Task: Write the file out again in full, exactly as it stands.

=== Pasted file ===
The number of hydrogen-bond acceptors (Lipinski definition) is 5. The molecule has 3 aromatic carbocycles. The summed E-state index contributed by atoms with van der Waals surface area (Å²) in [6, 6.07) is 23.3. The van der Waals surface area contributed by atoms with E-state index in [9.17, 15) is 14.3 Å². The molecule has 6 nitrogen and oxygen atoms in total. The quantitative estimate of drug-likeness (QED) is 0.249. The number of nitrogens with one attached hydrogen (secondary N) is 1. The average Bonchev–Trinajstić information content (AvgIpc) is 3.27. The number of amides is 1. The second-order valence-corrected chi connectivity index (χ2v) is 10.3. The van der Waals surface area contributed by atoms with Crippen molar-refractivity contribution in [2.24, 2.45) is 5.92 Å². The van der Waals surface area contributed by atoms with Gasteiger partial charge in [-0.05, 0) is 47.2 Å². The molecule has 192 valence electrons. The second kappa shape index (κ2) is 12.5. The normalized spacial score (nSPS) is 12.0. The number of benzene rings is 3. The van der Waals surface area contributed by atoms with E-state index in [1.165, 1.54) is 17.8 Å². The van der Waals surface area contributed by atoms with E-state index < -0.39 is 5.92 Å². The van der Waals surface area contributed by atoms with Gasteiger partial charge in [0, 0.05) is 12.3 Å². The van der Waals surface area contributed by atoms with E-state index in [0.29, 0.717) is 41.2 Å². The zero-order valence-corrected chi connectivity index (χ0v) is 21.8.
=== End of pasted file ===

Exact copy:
The number of hydrogen-bond acceptors (Lipinski definition) is 5. The molecule has 3 aromatic carbocycles. The summed E-state index contributed by atoms with van der Waals surface area (Å²) in [6, 6.07) is 23.3. The van der Waals surface area contributed by atoms with E-state index in [9.17, 15) is 14.3 Å². The molecule has 6 nitrogen and oxygen atoms in total. The quantitative estimate of drug-likeness (QED) is 0.249. The number of nitrogens with one attached hydrogen (secondary N) is 1. The average Bonchev–Trinajstić information content (AvgIpc) is 3.27. The number of amides is 1. The second-order valence-corrected chi connectivity index (χ2v) is 10.3. The van der Waals surface area contributed by atoms with Crippen molar-refractivity contribution in [2.24, 2.45) is 5.92 Å². The van der Waals surface area contributed by atoms with Gasteiger partial charge in [-0.05, 0) is 47.2 Å². The molecule has 192 valence electrons. The second kappa shape index (κ2) is 12.5. The normalized spacial score (nSPS) is 12.0. The number of benzene rings is 3. The van der Waals surface area contributed by atoms with E-state index in [1.165, 1.54) is 17.8 Å². The van der Waals surface area contributed by atoms with E-state index < -0.39 is 5.92 Å². The van der Waals surface area contributed by atoms with Gasteiger partial charge in [0, 0.05) is 12.3 Å². The van der Waals surface area contributed by atoms with E-state index in [0.29, 0.717) is 41.2 Å². The zero-order valence-corrected chi connectivity index (χ0v) is 21.8.